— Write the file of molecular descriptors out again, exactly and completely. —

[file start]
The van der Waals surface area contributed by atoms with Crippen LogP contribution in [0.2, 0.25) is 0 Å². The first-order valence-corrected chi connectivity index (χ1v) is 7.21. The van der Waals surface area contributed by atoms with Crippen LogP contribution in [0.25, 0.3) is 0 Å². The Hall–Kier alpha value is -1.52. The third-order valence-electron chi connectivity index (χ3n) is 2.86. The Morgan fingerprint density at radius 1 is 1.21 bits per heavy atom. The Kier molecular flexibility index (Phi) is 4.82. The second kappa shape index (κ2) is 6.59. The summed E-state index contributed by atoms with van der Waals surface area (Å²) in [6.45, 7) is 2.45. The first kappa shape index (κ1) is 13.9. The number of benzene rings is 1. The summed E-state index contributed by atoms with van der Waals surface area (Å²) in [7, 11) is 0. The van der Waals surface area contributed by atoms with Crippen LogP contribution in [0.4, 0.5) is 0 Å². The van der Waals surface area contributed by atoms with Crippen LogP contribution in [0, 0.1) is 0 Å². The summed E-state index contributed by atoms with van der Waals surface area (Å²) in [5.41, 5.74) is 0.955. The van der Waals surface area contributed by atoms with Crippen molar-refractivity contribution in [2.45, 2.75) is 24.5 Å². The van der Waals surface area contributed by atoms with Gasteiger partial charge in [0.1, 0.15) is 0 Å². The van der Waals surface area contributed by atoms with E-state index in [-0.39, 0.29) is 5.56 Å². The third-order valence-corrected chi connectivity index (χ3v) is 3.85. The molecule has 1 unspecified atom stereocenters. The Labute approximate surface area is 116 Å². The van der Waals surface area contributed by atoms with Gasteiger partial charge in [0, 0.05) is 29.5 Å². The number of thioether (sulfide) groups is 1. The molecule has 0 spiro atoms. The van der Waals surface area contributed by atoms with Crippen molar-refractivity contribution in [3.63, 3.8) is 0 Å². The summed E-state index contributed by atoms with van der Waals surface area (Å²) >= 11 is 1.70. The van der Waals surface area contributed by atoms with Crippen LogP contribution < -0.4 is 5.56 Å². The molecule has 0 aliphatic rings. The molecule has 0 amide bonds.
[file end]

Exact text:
The van der Waals surface area contributed by atoms with Crippen LogP contribution in [0.2, 0.25) is 0 Å². The first-order valence-corrected chi connectivity index (χ1v) is 7.21. The van der Waals surface area contributed by atoms with Crippen LogP contribution in [0.25, 0.3) is 0 Å². The Hall–Kier alpha value is -1.52. The third-order valence-electron chi connectivity index (χ3n) is 2.86. The Morgan fingerprint density at radius 1 is 1.21 bits per heavy atom. The Kier molecular flexibility index (Phi) is 4.82. The second kappa shape index (κ2) is 6.59. The summed E-state index contributed by atoms with van der Waals surface area (Å²) in [6.45, 7) is 2.45. The first kappa shape index (κ1) is 13.9. The number of benzene rings is 1. The summed E-state index contributed by atoms with van der Waals surface area (Å²) in [7, 11) is 0. The van der Waals surface area contributed by atoms with Crippen LogP contribution in [0.4, 0.5) is 0 Å². The van der Waals surface area contributed by atoms with Crippen LogP contribution in [0, 0.1) is 0 Å². The summed E-state index contributed by atoms with van der Waals surface area (Å²) in [5.41, 5.74) is 0.955. The van der Waals surface area contributed by atoms with Crippen molar-refractivity contribution in [2.45, 2.75) is 24.5 Å². The van der Waals surface area contributed by atoms with Gasteiger partial charge in [0.1, 0.15) is 0 Å². The van der Waals surface area contributed by atoms with E-state index in [-0.39, 0.29) is 5.56 Å². The third-order valence-corrected chi connectivity index (χ3v) is 3.85. The molecule has 1 unspecified atom stereocenters. The Labute approximate surface area is 116 Å². The van der Waals surface area contributed by atoms with Gasteiger partial charge in [0, 0.05) is 29.5 Å². The number of thioether (sulfide) groups is 1. The molecule has 0 spiro atoms. The van der Waals surface area contributed by atoms with Crippen molar-refractivity contribution in [3.63, 3.8) is 0 Å². The summed E-state index contributed by atoms with van der Waals surface area (Å²) >= 11 is 1.70. The van der Waals surface area contributed by atoms with Crippen LogP contribution < -0.4 is 5.56 Å². The molecule has 0 aliphatic rings. The molecule has 0 amide bonds.